Britain's girls fell just 0.273 marks short of the 45.223 qualification target set by British Gymnastics at last month's test event.

And despite the fact they could still have a host nation place at this summer's Games, British Gymnastics have opted not to send a team to the Olympic group event amidst fears they will be humiliated?

But Comaneci, who won three Olympic golds in 1976 and became the first female gymnast to score a perfect 10, insists it is important for the host nation to have a team at London to inspire the next generation of young women.
She said: "It is important. How many times are the Games in your home country?"

"Competing in London would be a great thing and a great motivation. It would have been nice for them to be there to help promote the sport in this country."

The six British women in the team, including Esprit's Jade Faulkner, who receive no lottery funding and have been helped in their Olympic dream by their families, have now filed an appeal. The case is expected to go before an arbitration panel soon.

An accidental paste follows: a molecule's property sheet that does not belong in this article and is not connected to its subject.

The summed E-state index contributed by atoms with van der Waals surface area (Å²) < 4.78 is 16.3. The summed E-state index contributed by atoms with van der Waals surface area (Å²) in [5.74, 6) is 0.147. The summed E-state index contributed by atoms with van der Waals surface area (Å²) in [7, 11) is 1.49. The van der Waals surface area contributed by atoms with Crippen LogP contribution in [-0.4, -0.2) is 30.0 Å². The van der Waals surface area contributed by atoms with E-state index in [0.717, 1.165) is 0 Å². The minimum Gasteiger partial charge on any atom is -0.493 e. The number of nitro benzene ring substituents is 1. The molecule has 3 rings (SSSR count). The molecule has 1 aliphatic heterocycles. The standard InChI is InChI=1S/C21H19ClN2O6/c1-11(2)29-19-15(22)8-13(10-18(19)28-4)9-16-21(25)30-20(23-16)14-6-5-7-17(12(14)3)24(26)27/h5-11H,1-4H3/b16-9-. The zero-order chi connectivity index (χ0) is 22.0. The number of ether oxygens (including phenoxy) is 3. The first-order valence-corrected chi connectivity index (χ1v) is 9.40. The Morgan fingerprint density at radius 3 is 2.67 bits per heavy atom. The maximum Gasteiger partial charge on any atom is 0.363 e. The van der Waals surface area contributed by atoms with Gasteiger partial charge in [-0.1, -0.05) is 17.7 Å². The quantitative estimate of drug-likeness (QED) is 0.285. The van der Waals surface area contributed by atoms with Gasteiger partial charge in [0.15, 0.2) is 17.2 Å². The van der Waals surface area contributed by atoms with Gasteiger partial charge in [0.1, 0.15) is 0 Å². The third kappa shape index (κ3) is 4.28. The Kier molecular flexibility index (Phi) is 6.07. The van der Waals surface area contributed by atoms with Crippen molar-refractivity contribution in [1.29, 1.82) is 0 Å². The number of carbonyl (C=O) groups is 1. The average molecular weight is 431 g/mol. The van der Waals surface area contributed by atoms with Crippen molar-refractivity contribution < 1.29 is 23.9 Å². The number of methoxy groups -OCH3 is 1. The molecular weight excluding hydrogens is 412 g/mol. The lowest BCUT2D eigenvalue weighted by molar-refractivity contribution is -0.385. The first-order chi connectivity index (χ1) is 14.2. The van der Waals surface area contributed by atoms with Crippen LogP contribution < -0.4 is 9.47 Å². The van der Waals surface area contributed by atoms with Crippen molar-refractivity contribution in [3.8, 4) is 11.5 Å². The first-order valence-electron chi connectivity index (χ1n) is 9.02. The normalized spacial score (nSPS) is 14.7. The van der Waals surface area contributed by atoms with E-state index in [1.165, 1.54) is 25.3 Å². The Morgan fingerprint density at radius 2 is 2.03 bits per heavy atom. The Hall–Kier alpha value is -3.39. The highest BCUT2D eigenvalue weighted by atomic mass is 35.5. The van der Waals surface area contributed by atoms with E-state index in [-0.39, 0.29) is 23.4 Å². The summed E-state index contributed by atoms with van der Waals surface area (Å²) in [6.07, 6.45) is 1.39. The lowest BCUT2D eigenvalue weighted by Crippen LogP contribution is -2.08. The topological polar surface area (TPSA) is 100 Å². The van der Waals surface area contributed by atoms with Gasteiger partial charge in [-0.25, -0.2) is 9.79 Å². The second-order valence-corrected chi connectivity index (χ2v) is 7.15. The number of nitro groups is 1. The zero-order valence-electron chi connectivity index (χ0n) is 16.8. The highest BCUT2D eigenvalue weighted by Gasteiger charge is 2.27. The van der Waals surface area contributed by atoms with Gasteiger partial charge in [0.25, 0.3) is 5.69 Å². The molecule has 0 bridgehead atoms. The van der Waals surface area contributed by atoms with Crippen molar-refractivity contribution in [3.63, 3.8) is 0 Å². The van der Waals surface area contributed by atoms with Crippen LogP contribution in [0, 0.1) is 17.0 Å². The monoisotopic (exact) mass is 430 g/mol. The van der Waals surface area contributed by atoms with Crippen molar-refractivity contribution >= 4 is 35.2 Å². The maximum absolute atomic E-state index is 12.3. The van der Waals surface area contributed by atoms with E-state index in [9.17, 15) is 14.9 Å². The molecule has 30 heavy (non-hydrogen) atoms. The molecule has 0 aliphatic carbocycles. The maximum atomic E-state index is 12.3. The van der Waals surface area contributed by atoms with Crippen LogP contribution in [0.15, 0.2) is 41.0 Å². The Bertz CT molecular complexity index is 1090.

Friday, 3 February 2012

Omigod you guys - Legally Blonde trip now on!

For everyone that's already signed up, our club trip to see Legally Blonde in the West End has been confirmed as being 31 March.
We've booked a 100 seat double decker coach that will leave the gym at 1:45pm and we will arrive at the Savoy Theatre on The Strand at approximately 4:00pm.
This will give you time to visit Covent Garden, a short walk away, have a meal, drinks etc and be at the Theatre for the start of the show at 7:30pm.
A tip for autograph hunters,  the cast can arrive for their warm up around 5:30pm and leave quickly after the show, so get to the stage door fast at the end!
The coach will leave to return home at 10:30pm.
It's gonna be a great night, so make sure you return your form to the gym asap!
For anyone who hasn't booked, see the office as there may still be time to squeeze you in, tickets are £55 including the coach.